—Frank Rich, New York Times
—Michael Scheuer, author of Imperial Hubris and Through Our Enemies’ Eyes
Gary Berntsen, the CIA’s key commander coordinating the fight against the Taliban forces around Kabul, comes out from under cover for the first time to describe his no-holds-barred pursuit—and cornering—of Osama bin Laden, and the reason the terrorist leader escaped American retribution. As disturbingly eye-opening as it is adrenaline-charged, Jawbreaker races from CIA war rooms to diplomatic offices to mountaintop redoubts to paint a vivid portrait of a new kind of warfare, showing what can and should be done to deal a death blow to freedom’s enemies.
The Attack — 7 August 1998
“Dawn comes not twice to awaken a man” —†an Arab proverb.
* * * * * *
I jumped out of bed by the second ring and grabbed the STU-III secure telephone from the waist-high dresser. The digital clock read 4:23AM in the dark bedroom of our Reston, Virginia townhouse. My wife, Renee, sat up rubbing her eyes.
“Hello.”A voice on the other end said : Eric, it’s Mary in the watch office.”
I recognized her voice immediately. Mary was one of twenty-six officers assigned to my staff in the CIA’s Counter Terrorism Center Hezbollah Working Group. Our job was to identify, penetrate and disrupt the activities of Islamic Jihad Organization (IJO)—†the Hezbollah’s terrorist arm and the most deadly organization of its kind up to that time.
“One second,” I said, removing the top of a porcelain vase by the phone, extracting a black plastic key lined with metal strips and inserting the key into the phone. “I’m going secure.”
After pushing the “secure voice” button, a small horizontal panel lit up indicating that the encryption sequence was underway. It took fifteen seconds before the screen on the phone read “TOP SECRET”.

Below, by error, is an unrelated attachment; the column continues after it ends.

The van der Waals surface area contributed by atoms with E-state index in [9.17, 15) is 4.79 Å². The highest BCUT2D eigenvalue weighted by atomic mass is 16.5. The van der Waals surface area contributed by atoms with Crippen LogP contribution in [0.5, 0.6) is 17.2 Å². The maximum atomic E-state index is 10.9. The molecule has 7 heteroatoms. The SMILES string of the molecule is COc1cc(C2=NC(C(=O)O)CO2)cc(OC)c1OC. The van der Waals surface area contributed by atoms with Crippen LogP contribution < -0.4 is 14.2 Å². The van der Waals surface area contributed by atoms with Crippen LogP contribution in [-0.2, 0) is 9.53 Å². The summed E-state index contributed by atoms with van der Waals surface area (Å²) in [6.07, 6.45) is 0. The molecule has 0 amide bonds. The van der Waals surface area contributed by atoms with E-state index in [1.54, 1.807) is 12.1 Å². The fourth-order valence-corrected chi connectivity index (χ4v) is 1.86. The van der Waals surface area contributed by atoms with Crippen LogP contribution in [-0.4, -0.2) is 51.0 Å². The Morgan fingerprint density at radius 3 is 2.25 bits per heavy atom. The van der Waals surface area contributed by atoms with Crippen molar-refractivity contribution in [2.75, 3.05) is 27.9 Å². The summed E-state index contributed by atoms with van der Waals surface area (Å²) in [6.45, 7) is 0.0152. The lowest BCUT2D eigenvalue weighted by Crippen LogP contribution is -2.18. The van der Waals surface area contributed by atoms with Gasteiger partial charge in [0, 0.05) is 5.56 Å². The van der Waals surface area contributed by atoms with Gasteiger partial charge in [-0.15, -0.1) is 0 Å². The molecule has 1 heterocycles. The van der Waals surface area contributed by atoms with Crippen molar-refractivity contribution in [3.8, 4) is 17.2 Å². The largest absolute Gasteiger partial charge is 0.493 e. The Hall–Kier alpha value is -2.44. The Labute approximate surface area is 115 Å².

Mary said: “I have you TS.”
“I have you TS,” I echoed back.
“Thirty-five minutes ago the U.S. Embassy in Nairobi was attacked with a large explosive device,” Mary began. “Twenty minutes later our Embassy in Dar es Salaam was also attacked with an explosive device. I just talked to Chief CTC O’Connell (CTC is the CIA’s Counter Terrorism Center). He wants you to come in.”
“Do you have numbers on casualties? Did we lose any of our people?” I asked.
Hearing the word “casualties” my wife gasped.
“There have been large-scale casualties; including some of our people,” Mary answered somberly.
“Thanks,” I said. “I’m on my way in.”
I turned the key, extracted it, placed it back in the porcelain vase, carefully reset the top and stood for a moment in the darkness. I was one of our country’s most experienced Case Officers when it came to counterterrorism , but news like this still filled me with cold, seething anger. Pictures of the carnage from bombings I had witnessed in places like Sri Lanka and Nepal flashed in my head.
My wife understood instinctively that something terrible had happened. “Where?” she asked.
I’m an intense, aggressive guy. I imagined myself rushing to the scene immediately and grabbing the bombers, but managed to remain outwardly calm. “Nairobi and Dar Es Salaam,” I answered. “We’ve just had two embassies bombed within 30 minutes.”